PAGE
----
Before I start developing a song on Garageband, I test the song out on the acoustic guitar and sing it. I’ll usually ask the Mrs to pop in for a listen and get some feedback. If the feedback is good and I like what I’m playing, I will commit to producing the song in Garageband. Note – even if the Mrs doesn’t dig it I might still develop it anyway. You have to go with your instinct on this one and believe in yourself. Don’t ever kill a song just because somebody else told you it sucked! Only you can make that call.

Step six – record yourself

Lawless Luke recording, Delta Blues Slide Guitar player & composer, from Coventry, West Midlands, UK
Recording your ideas to develop them is a great idea, this is a picture from my instagram account just before a recording session.

This is where the hard work really starts! I would always encourage you to record your song, even if you’re not planning to release it. The process of recording helps to develop the song ideas even further, and with a music tool like Garageband it’s dead easy to do. Now you can start to experiment with adding drum tracks, keyboards, synths, strings, additional vocals, whatever you want! The recording and production is another part of the creative process.

When recording “I’ll See You At the Crossroads” my new Delta Blues Slide Guitar song, so many possibilities presented them selves. During the recording process I was able to develop drum, organ, backing vocal and bass parts to really lift the song. For me this is invaluable as it means that what starts life as a simple guitar riff or vocal line, develops into a behemoth of a Delta Blues Slide Guitar song. Which would not be possible without modern recording technology.

Step seven – mix and produce the song

Once you have recorded your parts and all the elements are coming together, it’s time to mix and produce your song. You may have done some basic mixing during the recording process, but this is the stage where you really get into the nitty gritty. I could write a number of blogs just on the mixing and production process, and I will in future. As a very simplistic guide you will usually start with your drums, get them sounding good. Then add in the bass, then keys or guitar and finally layer the vocals on top. That’s the exact process I followed for this Delta Blues Slide Guitar inspired song.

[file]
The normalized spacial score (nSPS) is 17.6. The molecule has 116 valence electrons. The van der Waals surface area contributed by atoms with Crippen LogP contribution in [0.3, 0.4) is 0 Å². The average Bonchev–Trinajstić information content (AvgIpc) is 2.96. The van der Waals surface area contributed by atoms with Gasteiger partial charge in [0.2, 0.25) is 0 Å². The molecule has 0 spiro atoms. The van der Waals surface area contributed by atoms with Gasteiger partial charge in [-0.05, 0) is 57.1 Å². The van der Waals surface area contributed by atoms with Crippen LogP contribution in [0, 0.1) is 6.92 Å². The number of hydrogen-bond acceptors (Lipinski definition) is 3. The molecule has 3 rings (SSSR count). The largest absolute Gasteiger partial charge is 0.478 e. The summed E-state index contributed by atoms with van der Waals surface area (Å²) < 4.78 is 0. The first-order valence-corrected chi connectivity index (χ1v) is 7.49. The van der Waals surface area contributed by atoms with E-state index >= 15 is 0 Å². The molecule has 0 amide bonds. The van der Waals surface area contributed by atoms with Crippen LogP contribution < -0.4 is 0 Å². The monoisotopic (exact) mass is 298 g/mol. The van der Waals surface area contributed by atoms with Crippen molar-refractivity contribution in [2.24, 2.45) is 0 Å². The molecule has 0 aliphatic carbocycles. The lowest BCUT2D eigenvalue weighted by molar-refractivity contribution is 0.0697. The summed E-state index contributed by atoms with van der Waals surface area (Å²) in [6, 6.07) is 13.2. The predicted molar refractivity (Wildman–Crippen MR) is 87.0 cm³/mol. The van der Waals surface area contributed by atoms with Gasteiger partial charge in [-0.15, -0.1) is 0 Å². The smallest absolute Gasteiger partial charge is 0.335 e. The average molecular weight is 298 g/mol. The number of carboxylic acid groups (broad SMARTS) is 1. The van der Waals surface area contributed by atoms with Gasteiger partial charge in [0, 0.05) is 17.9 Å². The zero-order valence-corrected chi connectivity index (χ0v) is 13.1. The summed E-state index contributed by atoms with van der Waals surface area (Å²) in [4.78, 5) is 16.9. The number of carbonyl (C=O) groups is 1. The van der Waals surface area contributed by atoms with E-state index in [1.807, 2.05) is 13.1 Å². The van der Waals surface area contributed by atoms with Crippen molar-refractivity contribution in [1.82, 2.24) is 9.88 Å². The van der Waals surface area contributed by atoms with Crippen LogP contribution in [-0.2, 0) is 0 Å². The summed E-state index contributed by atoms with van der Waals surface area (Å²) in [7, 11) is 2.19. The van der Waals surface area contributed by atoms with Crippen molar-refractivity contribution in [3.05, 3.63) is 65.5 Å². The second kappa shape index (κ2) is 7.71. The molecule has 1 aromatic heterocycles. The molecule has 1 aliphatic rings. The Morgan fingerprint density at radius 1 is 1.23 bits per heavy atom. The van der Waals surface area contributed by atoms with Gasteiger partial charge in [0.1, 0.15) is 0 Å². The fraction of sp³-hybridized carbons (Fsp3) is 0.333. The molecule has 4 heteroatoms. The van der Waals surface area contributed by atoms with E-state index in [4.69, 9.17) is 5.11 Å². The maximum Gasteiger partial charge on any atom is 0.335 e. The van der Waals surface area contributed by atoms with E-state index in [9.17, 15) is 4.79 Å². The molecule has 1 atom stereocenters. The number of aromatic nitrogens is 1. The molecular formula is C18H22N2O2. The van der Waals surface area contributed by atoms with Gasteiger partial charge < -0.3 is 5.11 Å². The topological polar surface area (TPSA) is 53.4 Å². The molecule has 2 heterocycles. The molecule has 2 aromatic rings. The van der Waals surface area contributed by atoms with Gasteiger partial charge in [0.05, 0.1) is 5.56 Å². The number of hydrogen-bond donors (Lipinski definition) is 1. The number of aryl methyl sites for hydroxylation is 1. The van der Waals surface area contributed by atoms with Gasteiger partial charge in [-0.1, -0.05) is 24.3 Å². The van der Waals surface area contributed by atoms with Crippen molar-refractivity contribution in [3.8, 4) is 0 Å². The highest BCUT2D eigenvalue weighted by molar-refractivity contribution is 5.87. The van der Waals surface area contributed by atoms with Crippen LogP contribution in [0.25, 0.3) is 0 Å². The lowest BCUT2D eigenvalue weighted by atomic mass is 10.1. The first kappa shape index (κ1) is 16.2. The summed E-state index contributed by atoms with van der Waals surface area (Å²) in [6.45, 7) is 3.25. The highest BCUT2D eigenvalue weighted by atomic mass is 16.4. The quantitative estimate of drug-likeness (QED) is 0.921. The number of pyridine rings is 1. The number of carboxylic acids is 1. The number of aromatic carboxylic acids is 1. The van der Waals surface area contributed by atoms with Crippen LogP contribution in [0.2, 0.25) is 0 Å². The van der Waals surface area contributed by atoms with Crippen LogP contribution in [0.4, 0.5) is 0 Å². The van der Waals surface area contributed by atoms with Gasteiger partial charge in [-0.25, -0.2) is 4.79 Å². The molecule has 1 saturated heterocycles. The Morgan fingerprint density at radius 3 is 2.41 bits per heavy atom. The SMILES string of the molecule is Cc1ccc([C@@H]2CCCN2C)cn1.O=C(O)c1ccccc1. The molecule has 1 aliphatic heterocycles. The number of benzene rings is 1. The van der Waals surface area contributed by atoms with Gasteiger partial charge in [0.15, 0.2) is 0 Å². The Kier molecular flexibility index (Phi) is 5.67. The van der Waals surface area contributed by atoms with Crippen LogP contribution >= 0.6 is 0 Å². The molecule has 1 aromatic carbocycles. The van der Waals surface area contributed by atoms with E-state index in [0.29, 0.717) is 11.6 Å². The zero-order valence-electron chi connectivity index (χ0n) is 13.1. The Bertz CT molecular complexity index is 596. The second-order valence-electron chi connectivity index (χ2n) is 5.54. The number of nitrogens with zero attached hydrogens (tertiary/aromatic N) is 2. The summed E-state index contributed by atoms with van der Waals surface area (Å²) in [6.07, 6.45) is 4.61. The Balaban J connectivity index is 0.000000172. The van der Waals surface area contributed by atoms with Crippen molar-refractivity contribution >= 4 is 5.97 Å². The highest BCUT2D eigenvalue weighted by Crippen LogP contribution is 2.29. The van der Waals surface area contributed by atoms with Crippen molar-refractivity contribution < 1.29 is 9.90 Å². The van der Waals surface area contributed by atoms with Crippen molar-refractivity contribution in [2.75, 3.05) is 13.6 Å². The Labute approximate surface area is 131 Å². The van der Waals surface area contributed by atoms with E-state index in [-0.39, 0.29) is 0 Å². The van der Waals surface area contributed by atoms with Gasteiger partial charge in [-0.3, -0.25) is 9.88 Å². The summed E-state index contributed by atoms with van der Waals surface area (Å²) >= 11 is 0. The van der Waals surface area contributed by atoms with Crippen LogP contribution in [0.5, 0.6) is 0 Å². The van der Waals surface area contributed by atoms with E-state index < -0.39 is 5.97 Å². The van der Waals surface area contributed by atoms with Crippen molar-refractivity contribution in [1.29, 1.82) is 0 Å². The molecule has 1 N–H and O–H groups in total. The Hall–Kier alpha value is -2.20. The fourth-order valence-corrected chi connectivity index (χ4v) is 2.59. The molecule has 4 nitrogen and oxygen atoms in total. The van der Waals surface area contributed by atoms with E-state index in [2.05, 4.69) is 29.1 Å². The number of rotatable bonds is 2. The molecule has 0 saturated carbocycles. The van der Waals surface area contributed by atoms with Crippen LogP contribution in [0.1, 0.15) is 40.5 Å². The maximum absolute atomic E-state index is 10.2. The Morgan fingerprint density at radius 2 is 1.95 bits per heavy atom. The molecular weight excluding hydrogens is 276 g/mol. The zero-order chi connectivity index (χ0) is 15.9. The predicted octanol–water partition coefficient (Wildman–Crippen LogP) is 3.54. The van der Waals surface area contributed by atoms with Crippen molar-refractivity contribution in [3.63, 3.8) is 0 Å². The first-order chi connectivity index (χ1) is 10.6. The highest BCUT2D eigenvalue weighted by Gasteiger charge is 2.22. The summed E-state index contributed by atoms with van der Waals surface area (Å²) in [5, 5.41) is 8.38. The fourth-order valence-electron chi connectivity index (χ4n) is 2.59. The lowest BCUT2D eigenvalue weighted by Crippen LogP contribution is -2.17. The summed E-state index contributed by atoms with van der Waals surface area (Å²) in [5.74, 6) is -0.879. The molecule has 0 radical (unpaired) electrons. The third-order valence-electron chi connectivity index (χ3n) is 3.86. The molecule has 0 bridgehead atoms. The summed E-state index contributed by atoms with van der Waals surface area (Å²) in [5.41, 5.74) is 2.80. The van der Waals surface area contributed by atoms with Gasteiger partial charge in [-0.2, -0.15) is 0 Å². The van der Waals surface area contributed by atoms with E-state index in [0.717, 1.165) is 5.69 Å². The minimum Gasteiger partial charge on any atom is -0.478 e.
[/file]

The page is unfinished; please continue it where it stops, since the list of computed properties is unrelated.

After that it’s time to play about with some track wide FX if you so wish. Remember, when recording try and perform all the parts to the best of your ability. What I mean by this is try to perform in time, and hopefully without any major performance errors. The less stuff you have to try and doctor during the production process, will save you heaps of time. The old saying of “you can’t polish a turd” certainly rings true here!

Step eight – release and promote your stuff!

Lawless Luke Cigar Box Guitar promo shot, Delta Blues Slide Guitar player & composer, from Coventry, West Midlands, UK
Promote, Promote, Promote! Here’s a picture of me from one of my promo shoots with my Cigar Box Guitar and glass slide.

Once the track is finished it’s time to release it to the world! This is probably the most tedious part of music making and the part where a lot of musicians trip up. The old saying of “If a tree falls in a forest and no one is around to hear it, does it make a sound?” is very pertinent here. It probably does make a sound, and maybe a squirrel will hear it, but I’m not sure your target market is squirrels… In summary if you want people to buy your new Delta Blues Slide Guitar song, upload it to your favourite platforms and promote the hell out of it!

Make sure you have fun!

Remember making music and producing your own stuff is and should be fun! So don’t take yourself too seriously, and don’t strive for perfection as it’s not achievable and quite frankly it’s boring as hell. I hope the above blog is helpful, insightful and inspiring. I’d love to hear any comments or ideas on tips and tricks that have helped you when composing or songwriting. As always thanks for reading my Lawless Luke blog.  If you like the song please buy it, like it or share it by clicking here.  If you like the post please subscribe here for regular updates.

Lawless Luke